According to Laszlo Bock, Google's SVP of People Operations, through extensive research and experimentation Google's found that the most predictive screening methods for hiring were:
1. Work samples: putting prospective hires to work on a problem, case study, or situation, helps you id who's serious about the opportunity, and really see the person producing, thinking, and being resourceful (or not). Give engineers code to work. Ask marketers to set up an AdWords campaign. You know.
2. Cognitive ability: to assess your prospective hires' cognitive ability you can - and should - have a look at their SATs, and other standardized exams. But you should also test them with reasoning challenges, or online tests.
3. Structured interviews: you should have a structured interview process. Interviewers must:
- follow scripts that make them ask comparable questions and assess key topics (for example, you need to have all interviewers ask similar questions regarding the subject's adhesion to your cultural values)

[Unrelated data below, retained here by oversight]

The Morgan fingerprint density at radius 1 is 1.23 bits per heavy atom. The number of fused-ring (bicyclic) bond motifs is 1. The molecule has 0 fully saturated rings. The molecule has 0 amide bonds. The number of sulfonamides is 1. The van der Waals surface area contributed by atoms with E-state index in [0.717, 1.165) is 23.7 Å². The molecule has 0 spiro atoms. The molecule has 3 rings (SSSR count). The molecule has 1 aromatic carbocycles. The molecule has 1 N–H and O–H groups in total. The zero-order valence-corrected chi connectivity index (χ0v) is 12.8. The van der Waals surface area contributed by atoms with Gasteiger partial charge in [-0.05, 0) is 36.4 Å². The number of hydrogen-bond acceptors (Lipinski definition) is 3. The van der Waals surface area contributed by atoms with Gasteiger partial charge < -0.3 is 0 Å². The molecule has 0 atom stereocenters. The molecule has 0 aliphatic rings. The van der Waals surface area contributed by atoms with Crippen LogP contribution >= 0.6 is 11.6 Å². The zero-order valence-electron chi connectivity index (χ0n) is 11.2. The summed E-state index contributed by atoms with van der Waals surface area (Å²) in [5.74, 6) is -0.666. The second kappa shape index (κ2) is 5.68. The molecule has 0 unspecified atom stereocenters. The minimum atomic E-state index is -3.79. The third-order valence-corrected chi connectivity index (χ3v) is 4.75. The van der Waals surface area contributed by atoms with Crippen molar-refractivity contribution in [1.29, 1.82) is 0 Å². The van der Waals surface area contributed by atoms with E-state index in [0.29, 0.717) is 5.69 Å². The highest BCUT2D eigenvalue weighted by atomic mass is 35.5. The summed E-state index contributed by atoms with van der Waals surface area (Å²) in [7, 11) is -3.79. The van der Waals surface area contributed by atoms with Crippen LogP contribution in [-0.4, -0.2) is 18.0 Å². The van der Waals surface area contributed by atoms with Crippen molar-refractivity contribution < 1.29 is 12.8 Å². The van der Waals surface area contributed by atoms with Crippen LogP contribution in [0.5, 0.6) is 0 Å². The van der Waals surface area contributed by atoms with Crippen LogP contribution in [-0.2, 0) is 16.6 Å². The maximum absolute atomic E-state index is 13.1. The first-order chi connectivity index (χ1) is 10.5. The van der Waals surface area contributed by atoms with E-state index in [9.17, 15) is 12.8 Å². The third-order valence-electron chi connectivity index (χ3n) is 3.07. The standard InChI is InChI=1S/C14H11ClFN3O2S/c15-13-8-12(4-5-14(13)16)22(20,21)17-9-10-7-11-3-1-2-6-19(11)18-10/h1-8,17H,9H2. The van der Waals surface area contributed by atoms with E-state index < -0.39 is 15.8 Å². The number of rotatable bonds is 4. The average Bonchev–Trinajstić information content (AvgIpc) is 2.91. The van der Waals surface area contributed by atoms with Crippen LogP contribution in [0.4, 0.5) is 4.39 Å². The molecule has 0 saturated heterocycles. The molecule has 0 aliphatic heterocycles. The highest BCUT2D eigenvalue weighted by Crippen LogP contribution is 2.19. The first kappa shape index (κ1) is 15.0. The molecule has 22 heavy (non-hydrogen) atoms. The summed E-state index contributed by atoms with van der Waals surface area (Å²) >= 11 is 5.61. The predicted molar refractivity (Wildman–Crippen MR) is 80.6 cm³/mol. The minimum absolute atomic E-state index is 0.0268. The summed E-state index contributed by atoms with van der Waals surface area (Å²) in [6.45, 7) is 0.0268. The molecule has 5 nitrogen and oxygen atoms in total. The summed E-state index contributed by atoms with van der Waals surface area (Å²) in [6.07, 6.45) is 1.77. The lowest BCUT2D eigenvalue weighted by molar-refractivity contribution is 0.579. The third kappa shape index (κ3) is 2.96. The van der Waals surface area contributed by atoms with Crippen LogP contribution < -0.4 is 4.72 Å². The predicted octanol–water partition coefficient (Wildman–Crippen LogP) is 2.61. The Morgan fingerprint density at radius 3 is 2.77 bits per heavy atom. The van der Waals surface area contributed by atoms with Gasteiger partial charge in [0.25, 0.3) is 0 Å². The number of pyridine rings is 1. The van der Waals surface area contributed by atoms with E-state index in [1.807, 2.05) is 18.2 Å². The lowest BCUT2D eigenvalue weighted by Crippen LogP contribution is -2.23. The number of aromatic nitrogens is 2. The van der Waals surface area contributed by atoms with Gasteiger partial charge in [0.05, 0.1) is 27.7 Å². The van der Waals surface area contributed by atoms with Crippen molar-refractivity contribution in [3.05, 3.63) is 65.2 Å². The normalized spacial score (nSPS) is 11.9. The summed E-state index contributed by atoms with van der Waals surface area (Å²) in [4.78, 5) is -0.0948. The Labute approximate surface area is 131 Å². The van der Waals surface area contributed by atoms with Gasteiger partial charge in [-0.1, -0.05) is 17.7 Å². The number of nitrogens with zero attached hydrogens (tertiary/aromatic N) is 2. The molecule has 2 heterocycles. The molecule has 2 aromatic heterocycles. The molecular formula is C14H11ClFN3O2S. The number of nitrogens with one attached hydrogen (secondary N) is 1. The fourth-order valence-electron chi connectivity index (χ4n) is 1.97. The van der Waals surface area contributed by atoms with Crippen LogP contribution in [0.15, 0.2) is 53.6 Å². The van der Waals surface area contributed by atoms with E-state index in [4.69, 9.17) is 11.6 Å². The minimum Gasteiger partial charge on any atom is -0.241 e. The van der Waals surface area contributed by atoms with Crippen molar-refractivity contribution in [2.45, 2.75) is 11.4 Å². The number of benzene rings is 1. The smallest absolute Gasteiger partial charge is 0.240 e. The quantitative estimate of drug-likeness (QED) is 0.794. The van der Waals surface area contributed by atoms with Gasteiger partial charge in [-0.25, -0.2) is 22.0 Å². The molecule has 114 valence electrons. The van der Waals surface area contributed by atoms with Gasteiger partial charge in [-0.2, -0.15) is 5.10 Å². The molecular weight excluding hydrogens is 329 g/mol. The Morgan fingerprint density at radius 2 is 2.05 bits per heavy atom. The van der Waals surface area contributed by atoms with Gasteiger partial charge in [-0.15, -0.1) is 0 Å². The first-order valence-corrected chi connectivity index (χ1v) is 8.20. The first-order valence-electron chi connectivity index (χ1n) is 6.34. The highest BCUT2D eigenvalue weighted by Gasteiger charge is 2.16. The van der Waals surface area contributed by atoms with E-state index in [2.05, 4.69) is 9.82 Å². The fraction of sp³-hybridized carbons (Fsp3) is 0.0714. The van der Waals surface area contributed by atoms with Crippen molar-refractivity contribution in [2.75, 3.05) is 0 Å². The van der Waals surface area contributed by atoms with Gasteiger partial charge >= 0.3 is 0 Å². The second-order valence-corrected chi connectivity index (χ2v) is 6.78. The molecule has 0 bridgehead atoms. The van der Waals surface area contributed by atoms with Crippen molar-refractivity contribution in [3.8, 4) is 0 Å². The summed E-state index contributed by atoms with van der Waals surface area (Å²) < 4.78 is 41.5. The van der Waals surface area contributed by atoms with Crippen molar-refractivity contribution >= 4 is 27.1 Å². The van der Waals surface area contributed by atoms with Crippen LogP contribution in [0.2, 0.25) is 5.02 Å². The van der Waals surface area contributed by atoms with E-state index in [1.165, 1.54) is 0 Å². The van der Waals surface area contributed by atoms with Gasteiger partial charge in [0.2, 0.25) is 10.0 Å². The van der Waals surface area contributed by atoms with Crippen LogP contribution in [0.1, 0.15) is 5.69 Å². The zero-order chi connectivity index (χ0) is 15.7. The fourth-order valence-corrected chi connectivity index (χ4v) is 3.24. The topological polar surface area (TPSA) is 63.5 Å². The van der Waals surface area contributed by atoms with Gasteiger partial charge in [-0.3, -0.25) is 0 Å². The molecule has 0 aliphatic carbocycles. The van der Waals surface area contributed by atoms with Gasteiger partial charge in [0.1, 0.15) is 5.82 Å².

- have every interviewer write down interview notes, and compare them with other interviewers
- keep these notes after the hire's been made. That way, you can keep track of whatever an interviewer felt about the prospect, make them accountable, and therefore ensure long-term commitment to the hire's success with the company
4. You should also have a committee review and veto hiring decisions. This committee must comprise disinterested professionals, who can evaluate the prospective hire with an unbiased stance for their merit. This ensures that no manager makes a hire based on his "desperation" to fill a vacant spot (avoiding the "anything is better than nothing" syndrome.)
5. Survey prospective hires for their experience. Send out a survey to all participants, hired or not, and have them rate your hiring process. You want everybody happy, so they can promote your company to friends as a "great place to interview"
Learn more about Google's hiring practices here:
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